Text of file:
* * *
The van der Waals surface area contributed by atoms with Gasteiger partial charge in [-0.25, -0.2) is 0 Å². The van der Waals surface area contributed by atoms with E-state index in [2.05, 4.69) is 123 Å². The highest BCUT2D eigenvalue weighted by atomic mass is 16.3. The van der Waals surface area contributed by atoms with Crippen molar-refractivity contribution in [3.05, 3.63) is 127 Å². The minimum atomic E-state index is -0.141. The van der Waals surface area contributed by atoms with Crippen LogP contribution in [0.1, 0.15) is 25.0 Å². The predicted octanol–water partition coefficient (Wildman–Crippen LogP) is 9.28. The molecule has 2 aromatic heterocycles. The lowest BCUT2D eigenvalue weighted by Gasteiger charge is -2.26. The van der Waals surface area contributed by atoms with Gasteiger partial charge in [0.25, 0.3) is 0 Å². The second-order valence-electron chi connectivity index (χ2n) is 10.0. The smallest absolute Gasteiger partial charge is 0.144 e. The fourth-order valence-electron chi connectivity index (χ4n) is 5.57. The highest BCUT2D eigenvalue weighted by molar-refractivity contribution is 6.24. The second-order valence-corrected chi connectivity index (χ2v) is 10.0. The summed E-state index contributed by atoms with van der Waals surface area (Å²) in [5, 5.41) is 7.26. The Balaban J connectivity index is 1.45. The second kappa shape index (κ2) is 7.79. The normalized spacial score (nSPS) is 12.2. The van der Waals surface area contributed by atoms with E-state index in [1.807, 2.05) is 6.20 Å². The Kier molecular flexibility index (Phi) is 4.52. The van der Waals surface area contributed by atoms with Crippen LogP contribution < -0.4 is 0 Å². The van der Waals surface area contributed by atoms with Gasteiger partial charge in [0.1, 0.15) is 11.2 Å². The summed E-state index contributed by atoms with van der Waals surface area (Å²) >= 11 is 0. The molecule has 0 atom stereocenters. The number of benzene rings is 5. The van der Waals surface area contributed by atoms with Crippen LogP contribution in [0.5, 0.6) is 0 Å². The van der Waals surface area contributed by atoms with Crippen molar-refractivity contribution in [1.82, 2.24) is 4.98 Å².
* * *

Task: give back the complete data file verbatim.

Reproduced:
The van der Waals surface area contributed by atoms with Gasteiger partial charge in [-0.25, -0.2) is 0 Å². The van der Waals surface area contributed by atoms with E-state index in [2.05, 4.69) is 123 Å². The highest BCUT2D eigenvalue weighted by atomic mass is 16.3. The van der Waals surface area contributed by atoms with Crippen molar-refractivity contribution in [3.05, 3.63) is 127 Å². The minimum atomic E-state index is -0.141. The van der Waals surface area contributed by atoms with Crippen LogP contribution in [0.1, 0.15) is 25.0 Å². The predicted octanol–water partition coefficient (Wildman–Crippen LogP) is 9.28. The molecule has 2 aromatic heterocycles. The lowest BCUT2D eigenvalue weighted by Gasteiger charge is -2.26. The van der Waals surface area contributed by atoms with Gasteiger partial charge in [0.25, 0.3) is 0 Å². The second-order valence-electron chi connectivity index (χ2n) is 10.0. The smallest absolute Gasteiger partial charge is 0.144 e. The fourth-order valence-electron chi connectivity index (χ4n) is 5.57. The highest BCUT2D eigenvalue weighted by molar-refractivity contribution is 6.24. The second-order valence-corrected chi connectivity index (χ2v) is 10.0. The summed E-state index contributed by atoms with van der Waals surface area (Å²) in [5, 5.41) is 7.26. The Balaban J connectivity index is 1.45. The second kappa shape index (κ2) is 7.79. The normalized spacial score (nSPS) is 12.2. The van der Waals surface area contributed by atoms with E-state index in [1.807, 2.05) is 6.20 Å². The Kier molecular flexibility index (Phi) is 4.52. The van der Waals surface area contributed by atoms with Crippen LogP contribution < -0.4 is 0 Å². The van der Waals surface area contributed by atoms with Gasteiger partial charge in [0.1, 0.15) is 11.2 Å². The summed E-state index contributed by atoms with van der Waals surface area (Å²) >= 11 is 0. The molecule has 0 atom stereocenters. The number of benzene rings is 5. The van der Waals surface area contributed by atoms with Crippen LogP contribution in [0.5, 0.6) is 0 Å². The van der Waals surface area contributed by atoms with Crippen molar-refractivity contribution in [1.82, 2.24) is 4.98 Å².